From Trash to Fuel

In recent years, a Canadian company, from Québec, by the name of Enerkem has achieved what everyone dreamed to achieve: taking your non-recycling portion of your garbage and transforming it into ethanol.

This is a major breakthrough and there is a promising future for this application. This is a solution for recycling the “non-recyclable” portion of our waste and at the same time improving the eco-system efficiency, because this will take some pressure off the corn agriculture which produces ethanol and this will benefit both the population and the earth.

This new technology will have the advantage of taking some pressure off some waste site and as you can imagine, all of the big nations will want to have that technology in order to help them with their waste management.

The only interrogation that come to my mind with this technology, is since it will take care of or non-recyclable portion of or waste, what will be the pressure now on the governments and of the industries to build better product with the objective of Sustainable Development when they know that their waste now recyclable?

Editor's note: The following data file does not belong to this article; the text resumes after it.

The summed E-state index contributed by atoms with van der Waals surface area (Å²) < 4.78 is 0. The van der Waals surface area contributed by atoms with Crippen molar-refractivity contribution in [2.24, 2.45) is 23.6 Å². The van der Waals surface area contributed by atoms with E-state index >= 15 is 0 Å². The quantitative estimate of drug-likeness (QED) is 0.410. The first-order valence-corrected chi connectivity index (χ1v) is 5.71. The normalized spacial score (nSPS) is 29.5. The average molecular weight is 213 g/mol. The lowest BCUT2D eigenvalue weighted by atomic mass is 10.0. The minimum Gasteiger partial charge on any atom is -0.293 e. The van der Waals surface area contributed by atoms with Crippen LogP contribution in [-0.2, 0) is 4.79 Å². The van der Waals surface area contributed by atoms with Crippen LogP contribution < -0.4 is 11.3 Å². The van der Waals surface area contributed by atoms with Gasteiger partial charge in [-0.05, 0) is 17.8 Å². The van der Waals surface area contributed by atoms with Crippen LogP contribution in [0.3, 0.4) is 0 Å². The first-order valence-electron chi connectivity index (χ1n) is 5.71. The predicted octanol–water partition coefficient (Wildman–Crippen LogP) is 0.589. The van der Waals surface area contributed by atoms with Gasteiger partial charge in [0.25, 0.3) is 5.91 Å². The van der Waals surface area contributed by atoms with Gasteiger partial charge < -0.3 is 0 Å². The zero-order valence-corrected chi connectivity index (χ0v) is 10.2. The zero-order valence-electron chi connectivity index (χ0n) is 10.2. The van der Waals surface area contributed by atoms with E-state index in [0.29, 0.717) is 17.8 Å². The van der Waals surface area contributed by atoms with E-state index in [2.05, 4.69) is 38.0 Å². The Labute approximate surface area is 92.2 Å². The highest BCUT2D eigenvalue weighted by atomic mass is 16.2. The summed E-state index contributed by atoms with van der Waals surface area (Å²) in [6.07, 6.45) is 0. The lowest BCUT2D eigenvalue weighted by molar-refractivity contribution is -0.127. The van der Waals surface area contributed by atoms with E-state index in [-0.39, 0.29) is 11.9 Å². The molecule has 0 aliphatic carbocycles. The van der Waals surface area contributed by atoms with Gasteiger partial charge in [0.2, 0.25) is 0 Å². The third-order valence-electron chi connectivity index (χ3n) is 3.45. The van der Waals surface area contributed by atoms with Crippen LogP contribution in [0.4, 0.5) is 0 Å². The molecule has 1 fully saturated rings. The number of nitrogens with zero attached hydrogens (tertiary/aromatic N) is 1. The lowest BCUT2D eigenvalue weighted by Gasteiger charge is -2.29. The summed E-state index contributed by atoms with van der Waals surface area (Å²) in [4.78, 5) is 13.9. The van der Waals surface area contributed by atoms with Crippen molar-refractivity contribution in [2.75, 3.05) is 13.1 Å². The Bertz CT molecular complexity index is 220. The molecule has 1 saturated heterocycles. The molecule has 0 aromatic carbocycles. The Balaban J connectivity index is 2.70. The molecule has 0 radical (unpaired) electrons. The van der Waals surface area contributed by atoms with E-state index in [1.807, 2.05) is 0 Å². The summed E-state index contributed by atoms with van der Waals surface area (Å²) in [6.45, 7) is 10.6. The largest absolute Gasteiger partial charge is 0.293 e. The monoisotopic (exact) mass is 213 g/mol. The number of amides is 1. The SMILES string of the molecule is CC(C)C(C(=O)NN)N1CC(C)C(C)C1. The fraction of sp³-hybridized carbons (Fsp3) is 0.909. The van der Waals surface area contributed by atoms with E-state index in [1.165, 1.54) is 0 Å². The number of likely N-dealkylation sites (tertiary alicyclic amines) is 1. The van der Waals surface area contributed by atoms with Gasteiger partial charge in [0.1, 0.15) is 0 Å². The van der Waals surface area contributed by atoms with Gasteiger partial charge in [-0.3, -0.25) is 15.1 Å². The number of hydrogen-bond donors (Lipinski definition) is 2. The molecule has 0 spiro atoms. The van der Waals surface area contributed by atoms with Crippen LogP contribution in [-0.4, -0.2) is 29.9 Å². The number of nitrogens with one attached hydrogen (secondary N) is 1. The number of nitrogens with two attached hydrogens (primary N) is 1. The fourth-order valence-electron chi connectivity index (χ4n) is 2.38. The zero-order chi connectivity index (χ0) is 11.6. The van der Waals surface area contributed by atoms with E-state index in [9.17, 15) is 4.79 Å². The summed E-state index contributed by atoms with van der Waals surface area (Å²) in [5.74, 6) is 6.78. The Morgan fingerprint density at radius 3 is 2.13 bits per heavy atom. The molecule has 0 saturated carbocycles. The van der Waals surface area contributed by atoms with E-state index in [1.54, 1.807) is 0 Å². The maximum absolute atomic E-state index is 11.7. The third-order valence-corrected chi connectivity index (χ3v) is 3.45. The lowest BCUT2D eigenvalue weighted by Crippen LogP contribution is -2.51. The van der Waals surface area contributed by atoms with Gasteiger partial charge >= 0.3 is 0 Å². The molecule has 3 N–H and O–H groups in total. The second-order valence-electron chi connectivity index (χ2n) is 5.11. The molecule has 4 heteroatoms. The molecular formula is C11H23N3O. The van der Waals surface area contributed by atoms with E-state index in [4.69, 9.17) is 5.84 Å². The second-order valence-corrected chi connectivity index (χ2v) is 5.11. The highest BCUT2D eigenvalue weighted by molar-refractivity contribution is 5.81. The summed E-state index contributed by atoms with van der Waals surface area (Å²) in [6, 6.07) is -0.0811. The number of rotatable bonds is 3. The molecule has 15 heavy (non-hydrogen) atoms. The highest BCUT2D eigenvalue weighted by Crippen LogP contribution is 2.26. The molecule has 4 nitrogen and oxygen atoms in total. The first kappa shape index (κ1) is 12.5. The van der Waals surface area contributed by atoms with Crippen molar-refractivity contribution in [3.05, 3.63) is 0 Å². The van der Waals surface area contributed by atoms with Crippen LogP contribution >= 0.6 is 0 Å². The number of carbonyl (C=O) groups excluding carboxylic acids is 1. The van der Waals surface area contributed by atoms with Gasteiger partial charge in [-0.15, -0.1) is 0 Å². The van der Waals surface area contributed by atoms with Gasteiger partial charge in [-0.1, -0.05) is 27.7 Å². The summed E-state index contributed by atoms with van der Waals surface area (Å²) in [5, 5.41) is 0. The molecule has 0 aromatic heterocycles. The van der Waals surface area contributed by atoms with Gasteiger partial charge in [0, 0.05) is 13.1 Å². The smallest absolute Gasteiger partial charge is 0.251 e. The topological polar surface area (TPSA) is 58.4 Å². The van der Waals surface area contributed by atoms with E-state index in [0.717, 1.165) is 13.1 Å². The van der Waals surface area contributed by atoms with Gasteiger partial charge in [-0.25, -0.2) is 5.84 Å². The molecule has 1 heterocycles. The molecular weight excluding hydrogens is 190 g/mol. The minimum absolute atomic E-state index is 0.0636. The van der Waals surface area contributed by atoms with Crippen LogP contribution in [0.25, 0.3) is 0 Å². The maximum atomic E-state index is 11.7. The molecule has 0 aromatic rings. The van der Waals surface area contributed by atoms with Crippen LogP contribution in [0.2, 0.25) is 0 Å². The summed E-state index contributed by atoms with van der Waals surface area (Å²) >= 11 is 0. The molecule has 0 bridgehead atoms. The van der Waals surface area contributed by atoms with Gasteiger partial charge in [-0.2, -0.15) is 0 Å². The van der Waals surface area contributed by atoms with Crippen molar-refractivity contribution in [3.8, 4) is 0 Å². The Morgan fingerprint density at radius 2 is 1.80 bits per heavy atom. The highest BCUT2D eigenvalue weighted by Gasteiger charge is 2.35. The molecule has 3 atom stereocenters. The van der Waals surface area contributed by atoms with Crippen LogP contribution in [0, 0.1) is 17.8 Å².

I am including the link of the company and an article on the construction of their first facility in Alberta

http://www.enerkem.com/index.php?module=CMS

http://cleantech.com/news/4482/enerkem-build-namericas-ethanol-waste

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Posted in energy
2 comments on “From Trash to Fuel
  1. angelabrazeau says:

    Plasco Energy Group Inc. which is based in Ottawa, Canada is also an example of a company that does waste conversion. They use technology to convert municipal, commercial and industrial waste into green power and other products such as fertilizer and potable water. You can learn more at http://www.plascoenergygroup.com/.

    This waste conversion method eliminates the need to transport garbage long distances and cuts down on emissions that are generated during this process. Plasco is an example of a private-public partnership because they work with government to establish their facilities. Plasco finances and builds the facility which means taxpayers do not have to pay for the service and in return, Plasco requires a guaranteed waste stream, sale of electricity and a location. I think more innovative initiatives such as this between government and the private sector could go a long way to establishing sustainable practices.

    Unfortunately, in May of this year, Plasco layed off 57 workers. Although their CEO says demand remains strong for the service, the current economic situation is affecting the company. http://www.ottawacitizen.com/business/fp/Ottawa+Plasco+lays+workers/1590126/story.html

  2. jeremy says:

    Applications of industrial ecology represent significant opportunities for ‘eco-preneurs’.

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